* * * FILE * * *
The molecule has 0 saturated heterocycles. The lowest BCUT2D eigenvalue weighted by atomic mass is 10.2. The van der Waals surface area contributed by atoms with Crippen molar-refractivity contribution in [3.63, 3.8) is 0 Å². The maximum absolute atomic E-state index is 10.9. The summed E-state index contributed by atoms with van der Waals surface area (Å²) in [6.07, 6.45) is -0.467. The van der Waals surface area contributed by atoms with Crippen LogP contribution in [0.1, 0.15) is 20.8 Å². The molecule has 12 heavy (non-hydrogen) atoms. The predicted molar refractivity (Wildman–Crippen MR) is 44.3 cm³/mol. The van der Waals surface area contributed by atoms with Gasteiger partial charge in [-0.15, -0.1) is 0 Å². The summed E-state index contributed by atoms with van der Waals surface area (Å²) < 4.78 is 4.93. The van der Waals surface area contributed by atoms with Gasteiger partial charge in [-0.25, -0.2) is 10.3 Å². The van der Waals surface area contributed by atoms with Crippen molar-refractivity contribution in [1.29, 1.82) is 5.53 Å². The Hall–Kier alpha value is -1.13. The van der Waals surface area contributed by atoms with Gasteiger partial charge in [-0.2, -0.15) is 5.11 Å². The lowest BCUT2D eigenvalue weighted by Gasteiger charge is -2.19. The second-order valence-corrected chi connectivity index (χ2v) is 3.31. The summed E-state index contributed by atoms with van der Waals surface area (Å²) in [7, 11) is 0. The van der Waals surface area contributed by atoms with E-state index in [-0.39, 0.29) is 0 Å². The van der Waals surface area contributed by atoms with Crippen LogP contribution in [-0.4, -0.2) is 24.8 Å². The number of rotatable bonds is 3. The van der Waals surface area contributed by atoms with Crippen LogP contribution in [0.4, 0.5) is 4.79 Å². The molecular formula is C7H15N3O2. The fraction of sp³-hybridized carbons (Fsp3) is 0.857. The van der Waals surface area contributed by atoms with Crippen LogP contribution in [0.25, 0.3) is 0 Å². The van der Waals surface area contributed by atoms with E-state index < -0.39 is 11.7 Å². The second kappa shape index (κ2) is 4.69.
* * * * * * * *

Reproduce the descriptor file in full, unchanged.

The molecule has 0 saturated heterocycles. The lowest BCUT2D eigenvalue weighted by atomic mass is 10.2. The van der Waals surface area contributed by atoms with Crippen molar-refractivity contribution in [3.63, 3.8) is 0 Å². The maximum absolute atomic E-state index is 10.9. The summed E-state index contributed by atoms with van der Waals surface area (Å²) in [6.07, 6.45) is -0.467. The van der Waals surface area contributed by atoms with Crippen LogP contribution in [0.1, 0.15) is 20.8 Å². The molecule has 12 heavy (non-hydrogen) atoms. The predicted molar refractivity (Wildman–Crippen MR) is 44.3 cm³/mol. The van der Waals surface area contributed by atoms with Gasteiger partial charge in [-0.15, -0.1) is 0 Å². The summed E-state index contributed by atoms with van der Waals surface area (Å²) < 4.78 is 4.93. The van der Waals surface area contributed by atoms with Gasteiger partial charge in [-0.25, -0.2) is 10.3 Å². The van der Waals surface area contributed by atoms with Crippen molar-refractivity contribution in [1.29, 1.82) is 5.53 Å². The Hall–Kier alpha value is -1.13. The van der Waals surface area contributed by atoms with Gasteiger partial charge in [-0.2, -0.15) is 5.11 Å². The lowest BCUT2D eigenvalue weighted by Gasteiger charge is -2.19. The second-order valence-corrected chi connectivity index (χ2v) is 3.31. The summed E-state index contributed by atoms with van der Waals surface area (Å²) in [7, 11) is 0. The van der Waals surface area contributed by atoms with E-state index in [-0.39, 0.29) is 0 Å². The van der Waals surface area contributed by atoms with Crippen LogP contribution in [-0.4, -0.2) is 24.8 Å². The number of rotatable bonds is 3. The van der Waals surface area contributed by atoms with Crippen LogP contribution in [0.4, 0.5) is 4.79 Å². The molecular formula is C7H15N3O2. The fraction of sp³-hybridized carbons (Fsp3) is 0.857. The van der Waals surface area contributed by atoms with Crippen LogP contribution in [0.25, 0.3) is 0 Å². The van der Waals surface area contributed by atoms with E-state index < -0.39 is 11.7 Å². The second kappa shape index (κ2) is 4.69.